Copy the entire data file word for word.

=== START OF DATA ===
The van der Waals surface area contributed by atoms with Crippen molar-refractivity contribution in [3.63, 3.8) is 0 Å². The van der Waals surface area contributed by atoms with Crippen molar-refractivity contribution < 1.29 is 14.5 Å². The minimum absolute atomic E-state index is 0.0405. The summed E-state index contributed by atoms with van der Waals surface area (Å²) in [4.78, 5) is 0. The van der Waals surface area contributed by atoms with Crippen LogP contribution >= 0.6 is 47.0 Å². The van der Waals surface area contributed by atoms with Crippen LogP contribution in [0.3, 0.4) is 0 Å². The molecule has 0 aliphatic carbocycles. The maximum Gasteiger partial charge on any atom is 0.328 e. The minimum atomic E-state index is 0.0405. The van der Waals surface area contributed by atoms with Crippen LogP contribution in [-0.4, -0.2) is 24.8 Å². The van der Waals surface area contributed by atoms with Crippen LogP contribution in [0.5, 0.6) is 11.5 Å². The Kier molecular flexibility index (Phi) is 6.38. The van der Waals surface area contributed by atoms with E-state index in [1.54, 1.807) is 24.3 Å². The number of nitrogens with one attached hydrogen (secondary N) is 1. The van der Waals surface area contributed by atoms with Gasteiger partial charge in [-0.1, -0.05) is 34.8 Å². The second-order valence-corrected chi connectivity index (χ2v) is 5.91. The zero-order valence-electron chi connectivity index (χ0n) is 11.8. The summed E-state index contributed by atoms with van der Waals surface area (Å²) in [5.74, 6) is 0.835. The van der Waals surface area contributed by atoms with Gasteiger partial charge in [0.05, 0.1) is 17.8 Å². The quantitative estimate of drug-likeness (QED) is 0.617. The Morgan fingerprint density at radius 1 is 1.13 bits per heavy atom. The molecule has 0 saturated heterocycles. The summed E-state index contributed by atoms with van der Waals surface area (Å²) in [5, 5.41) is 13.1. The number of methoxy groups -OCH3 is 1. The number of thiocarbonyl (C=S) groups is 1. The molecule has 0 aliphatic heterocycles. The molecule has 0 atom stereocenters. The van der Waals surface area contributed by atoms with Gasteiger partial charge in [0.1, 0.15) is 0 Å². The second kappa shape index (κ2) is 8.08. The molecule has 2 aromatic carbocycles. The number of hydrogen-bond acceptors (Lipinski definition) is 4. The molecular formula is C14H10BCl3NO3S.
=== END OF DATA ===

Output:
The van der Waals surface area contributed by atoms with Crippen molar-refractivity contribution in [3.63, 3.8) is 0 Å². The van der Waals surface area contributed by atoms with Crippen molar-refractivity contribution < 1.29 is 14.5 Å². The minimum absolute atomic E-state index is 0.0405. The summed E-state index contributed by atoms with van der Waals surface area (Å²) in [4.78, 5) is 0. The van der Waals surface area contributed by atoms with Crippen LogP contribution >= 0.6 is 47.0 Å². The van der Waals surface area contributed by atoms with Crippen LogP contribution in [0.3, 0.4) is 0 Å². The molecule has 0 aliphatic carbocycles. The maximum Gasteiger partial charge on any atom is 0.328 e. The minimum atomic E-state index is 0.0405. The van der Waals surface area contributed by atoms with Crippen LogP contribution in [-0.4, -0.2) is 24.8 Å². The van der Waals surface area contributed by atoms with Crippen LogP contribution in [0.5, 0.6) is 11.5 Å². The Kier molecular flexibility index (Phi) is 6.38. The van der Waals surface area contributed by atoms with E-state index in [1.54, 1.807) is 24.3 Å². The number of nitrogens with one attached hydrogen (secondary N) is 1. The van der Waals surface area contributed by atoms with Gasteiger partial charge in [-0.1, -0.05) is 34.8 Å². The second-order valence-corrected chi connectivity index (χ2v) is 5.91. The zero-order valence-electron chi connectivity index (χ0n) is 11.8. The summed E-state index contributed by atoms with van der Waals surface area (Å²) in [5.74, 6) is 0.835. The van der Waals surface area contributed by atoms with Gasteiger partial charge in [0.05, 0.1) is 17.8 Å². The quantitative estimate of drug-likeness (QED) is 0.617. The Morgan fingerprint density at radius 1 is 1.13 bits per heavy atom. The molecule has 0 saturated heterocycles. The summed E-state index contributed by atoms with van der Waals surface area (Å²) in [5, 5.41) is 13.1. The number of methoxy groups -OCH3 is 1. The number of thiocarbonyl (C=S) groups is 1. The molecule has 0 aliphatic heterocycles. The molecule has 0 atom stereocenters. The van der Waals surface area contributed by atoms with Gasteiger partial charge in [0.1, 0.15) is 0 Å². The second kappa shape index (κ2) is 8.08. The molecule has 2 aromatic carbocycles. The number of hydrogen-bond acceptors (Lipinski definition) is 4. The molecular formula is C14H10BCl3NO3S.